The Meadows Center: Not the Aquarena Springs I Remember

I remember visiting Aquarena Springs in San Marcos, TX as a child. I can still recall the excitement of the “aquamaids” and other underwater performers, but most of all I remember watching in amazement an underwater swimming pig named Ralph. I remember the park fondly. Never again have I been underwater in a submarine or seen a swimming pig. I visited when I was a kid in the 80s, and all these years I just assumed Aquarena Springs was still there. I recently found out that sadly I was mistaken. 

Aquarena Springs opened in the 1950s as an amusement park and closed in the mid 1990s. In 2012 one of the last remaining attractions from the park, the submarine that I watched shows from as a child, was lifted out of the water. Read about it here

The Meadows Center


Earlier this year I fondly reminisced about my time as a child at Aquarena Springs, and thought it would be a great experience for Xander. Unfortunately, when I began to research the amusement park, Google told me that The Meadows Center for Water and the Environment at Texas State University remains now where Aquarena Springs once was. One attraction from the Aquarena Springs I remember is, however, still around. I hoped my son would enjoy viewing the picturesque Spring Lake, and all its inhabitants, through the glass-bottom boat. He did. We all enjoyed it. It was a family trip, with grandparents, nieces, nephews, and more, and it was an enjoyable experience for all, so much so that we returned soon after with friends. 


While The Meadows Center offers a very different experience than the one I remember as a kid, it was still a nice experience. For me, it brought back memories I had long ago filed somewhere in my childhood memories, and I was glad to revisit that simpler time.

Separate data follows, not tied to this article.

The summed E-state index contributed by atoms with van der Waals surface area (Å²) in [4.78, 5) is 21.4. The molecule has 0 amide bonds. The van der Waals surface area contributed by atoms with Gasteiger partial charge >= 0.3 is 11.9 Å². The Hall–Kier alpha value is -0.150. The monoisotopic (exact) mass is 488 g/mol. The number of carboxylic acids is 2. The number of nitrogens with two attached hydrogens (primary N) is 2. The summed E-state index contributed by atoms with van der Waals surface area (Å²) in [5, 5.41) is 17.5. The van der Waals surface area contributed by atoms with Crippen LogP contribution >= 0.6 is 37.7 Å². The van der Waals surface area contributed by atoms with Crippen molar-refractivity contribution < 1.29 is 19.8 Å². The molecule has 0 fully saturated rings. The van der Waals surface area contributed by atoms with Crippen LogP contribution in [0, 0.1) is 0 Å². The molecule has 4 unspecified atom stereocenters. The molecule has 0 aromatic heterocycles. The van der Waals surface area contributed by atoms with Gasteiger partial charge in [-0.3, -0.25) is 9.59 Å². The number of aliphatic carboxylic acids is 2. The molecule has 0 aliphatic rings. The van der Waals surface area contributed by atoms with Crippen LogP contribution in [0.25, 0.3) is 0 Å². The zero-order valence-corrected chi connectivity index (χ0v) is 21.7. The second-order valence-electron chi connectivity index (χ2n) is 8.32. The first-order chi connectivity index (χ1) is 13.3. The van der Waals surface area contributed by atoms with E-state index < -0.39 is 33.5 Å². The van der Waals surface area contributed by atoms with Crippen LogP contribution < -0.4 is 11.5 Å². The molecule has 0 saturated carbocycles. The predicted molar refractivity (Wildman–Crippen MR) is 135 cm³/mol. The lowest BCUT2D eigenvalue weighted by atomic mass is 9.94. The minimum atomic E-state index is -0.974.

The Meadows Center focuses on environmental education, with interesting facts about the aquifer-driven spring and threatened endangered species, provided by the boat operator/guide. Indoors in the Discovery Hall, guests can enjoy more educational exhibits and aquariums. It’s a great place for learning experiences with the kids, and all of the adults who accompanied us were interested and engaged as well. 

Hours and Pricing

Glass-Bottom Boats Run Daily from 9:30am-6:00pm, with the last boat going out 30 minutes before closing. Boat rides are about 30 minutes long, and according to the website, vary according to the season and weather. Glass-bottom boat tours run continuously 30 minutes after opening until 30 minutes before closing. 

An adult ticket will cost you $9.75, Seniors (62+) are $8.00, and kids 3-12 are $6.00. There is also an option for a Glass-bottom Boat and Guided Wetland Boardwalk Tour for a few dollars more.